The coronavirus has altered countless aspects of our daily lives, including our relationships with screens. While many of us were already bombarded with constant news alerts, emails, and social media notifications pre-pandemic, that digital onslaught has only increased — to say nothing of the fact that many of us now have to navigate what it means to go to school and work and socialise remotely via Zoom and FaceTime.
For survivors of digital exploitation — crimes such as stalking, harassment, “revenge porn,” and sextortion — this always-online reality brings with it a new layer of anxiety and trauma. “When your abuser has used technology as a weapon, then your fear response is going to be triggered by technology,” Francesca Rossi, LCSW, a psychotherapist who specialises in working with survivors of digital violence and who is one herself, told Refinery29. “And many of my clients were already grappling and struggling with this before coronavirus.”
This is what a survivor’s experience might look like: Your ex used to stalk you, gaining remote access to your laptop camera and then spreading around private photos of you, which still makes you feel uncomfortable with being on-camera. You used to be able to avoid it in the past. But now, you have to call into a 20-person Zoom meeting for work and your boss asks you why you haven’t turned on your camera. At the end of the meeting, your boss says she’s taking one of those Brady Bunch-style screenshots of everyone “just for fun.” You’re afraid to opt out. Your friends keep inviting you to Zoom happy hours and aren’t sure why you always turn down their requests. Even your yoga teacher says, “I see some people don’t have their cameras on!” during class — something that Rossi said actually happened to her. Now, every ping, every buzz, every time your screen lights up, feels like someone reaching out to harm you.
It doesn’t help that many of us seem eager to recreate real-life experiences online in order to simulate corporeal connection to others. Panels, discussion, concerts, parties, classes — people are grasping for a semblance of the previous way of life. But when the same screens on which we brief our bosses on our progress, show our loved ones the latest loaf of bread we baked, and play trivia games with our friends, have also been weaponised against us in the past, even the most innocuous online interactions become difficult to navigate for survivors.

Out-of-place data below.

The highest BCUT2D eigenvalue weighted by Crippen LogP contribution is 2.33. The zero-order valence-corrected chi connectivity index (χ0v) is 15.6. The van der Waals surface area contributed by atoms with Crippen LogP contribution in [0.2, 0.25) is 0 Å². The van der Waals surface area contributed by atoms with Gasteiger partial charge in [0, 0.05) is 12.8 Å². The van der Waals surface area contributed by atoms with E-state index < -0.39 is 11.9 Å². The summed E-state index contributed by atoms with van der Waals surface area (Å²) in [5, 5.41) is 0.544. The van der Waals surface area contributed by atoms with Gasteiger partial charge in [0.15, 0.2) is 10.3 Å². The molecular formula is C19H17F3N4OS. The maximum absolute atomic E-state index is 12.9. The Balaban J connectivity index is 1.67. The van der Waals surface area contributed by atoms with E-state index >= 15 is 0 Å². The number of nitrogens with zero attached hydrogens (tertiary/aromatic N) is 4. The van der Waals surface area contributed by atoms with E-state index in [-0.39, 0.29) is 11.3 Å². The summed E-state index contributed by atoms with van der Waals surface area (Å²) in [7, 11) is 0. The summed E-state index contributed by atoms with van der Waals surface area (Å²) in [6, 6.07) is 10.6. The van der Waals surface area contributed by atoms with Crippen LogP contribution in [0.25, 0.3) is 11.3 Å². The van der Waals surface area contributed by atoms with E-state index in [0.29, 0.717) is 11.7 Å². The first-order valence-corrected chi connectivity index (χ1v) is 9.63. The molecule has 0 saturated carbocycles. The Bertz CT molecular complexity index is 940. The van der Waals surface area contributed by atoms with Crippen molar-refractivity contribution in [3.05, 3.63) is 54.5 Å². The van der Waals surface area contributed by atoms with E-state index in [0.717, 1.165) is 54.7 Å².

“People use technology to abuse others,” Rossi said. “Technology is being framed as our saviour in COVID, and that really gaslights people who have been abused.”
Technology is being framed as our saviour in COVID, and that really gaslights people who have been abused.
To keep survivors from being retraumatised, we as a society need to start practicing “affirmative camera consent,” Rossi said. This simply means asking people before any video meeting or event — even your best friend — if they’re truly comfortable being on-camera. Or better yet, asking what their preferred method of communication is right now. Zoom happy hours aren’t for everyone, and maybe your friend isn’t RSVPing yes because she just wants to text.